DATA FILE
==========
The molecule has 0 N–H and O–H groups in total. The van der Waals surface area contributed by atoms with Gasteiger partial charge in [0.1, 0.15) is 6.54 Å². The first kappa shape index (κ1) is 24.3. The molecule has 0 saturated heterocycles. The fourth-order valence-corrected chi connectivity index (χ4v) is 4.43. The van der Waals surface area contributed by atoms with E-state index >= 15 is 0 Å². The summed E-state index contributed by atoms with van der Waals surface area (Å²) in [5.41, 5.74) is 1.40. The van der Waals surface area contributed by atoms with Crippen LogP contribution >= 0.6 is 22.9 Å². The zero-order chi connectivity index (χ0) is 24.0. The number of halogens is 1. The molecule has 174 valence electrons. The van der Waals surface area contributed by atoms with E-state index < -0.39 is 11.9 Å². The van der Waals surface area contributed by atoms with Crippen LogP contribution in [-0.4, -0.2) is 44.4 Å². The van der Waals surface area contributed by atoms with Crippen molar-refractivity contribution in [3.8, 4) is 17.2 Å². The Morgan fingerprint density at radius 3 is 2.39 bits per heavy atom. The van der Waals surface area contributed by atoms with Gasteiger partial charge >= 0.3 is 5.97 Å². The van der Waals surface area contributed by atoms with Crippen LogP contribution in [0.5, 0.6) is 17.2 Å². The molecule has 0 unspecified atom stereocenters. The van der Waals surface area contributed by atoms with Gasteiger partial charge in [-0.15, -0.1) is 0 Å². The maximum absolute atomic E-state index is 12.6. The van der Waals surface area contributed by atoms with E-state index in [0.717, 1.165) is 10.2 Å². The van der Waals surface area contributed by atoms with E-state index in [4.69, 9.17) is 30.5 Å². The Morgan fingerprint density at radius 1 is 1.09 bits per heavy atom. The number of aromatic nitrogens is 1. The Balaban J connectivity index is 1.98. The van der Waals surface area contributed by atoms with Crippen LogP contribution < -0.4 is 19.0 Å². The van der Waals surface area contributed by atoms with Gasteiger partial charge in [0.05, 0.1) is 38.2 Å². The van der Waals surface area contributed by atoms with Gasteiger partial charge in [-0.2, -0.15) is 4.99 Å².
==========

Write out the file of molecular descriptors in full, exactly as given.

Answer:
The molecule has 0 N–H and O–H groups in total. The van der Waals surface area contributed by atoms with Gasteiger partial charge in [0.1, 0.15) is 6.54 Å². The first kappa shape index (κ1) is 24.3. The molecule has 0 saturated heterocycles. The fourth-order valence-corrected chi connectivity index (χ4v) is 4.43. The van der Waals surface area contributed by atoms with E-state index >= 15 is 0 Å². The summed E-state index contributed by atoms with van der Waals surface area (Å²) in [5.41, 5.74) is 1.40. The van der Waals surface area contributed by atoms with Crippen LogP contribution >= 0.6 is 22.9 Å². The zero-order chi connectivity index (χ0) is 24.0. The number of halogens is 1. The molecule has 174 valence electrons. The van der Waals surface area contributed by atoms with E-state index < -0.39 is 11.9 Å². The van der Waals surface area contributed by atoms with Crippen LogP contribution in [-0.4, -0.2) is 44.4 Å². The van der Waals surface area contributed by atoms with Crippen molar-refractivity contribution in [3.8, 4) is 17.2 Å². The Morgan fingerprint density at radius 3 is 2.39 bits per heavy atom. The van der Waals surface area contributed by atoms with Gasteiger partial charge >= 0.3 is 5.97 Å². The van der Waals surface area contributed by atoms with Crippen LogP contribution in [0.5, 0.6) is 17.2 Å². The molecule has 0 unspecified atom stereocenters. The van der Waals surface area contributed by atoms with Gasteiger partial charge in [-0.15, -0.1) is 0 Å². The maximum absolute atomic E-state index is 12.6. The van der Waals surface area contributed by atoms with E-state index in [0.717, 1.165) is 10.2 Å². The van der Waals surface area contributed by atoms with E-state index in [4.69, 9.17) is 30.5 Å². The Morgan fingerprint density at radius 1 is 1.09 bits per heavy atom. The number of aromatic nitrogens is 1. The Balaban J connectivity index is 1.98. The van der Waals surface area contributed by atoms with Crippen LogP contribution < -0.4 is 19.0 Å². The van der Waals surface area contributed by atoms with Gasteiger partial charge in [0.05, 0.1) is 38.2 Å². The van der Waals surface area contributed by atoms with Gasteiger partial charge in [-0.2, -0.15) is 4.99 Å².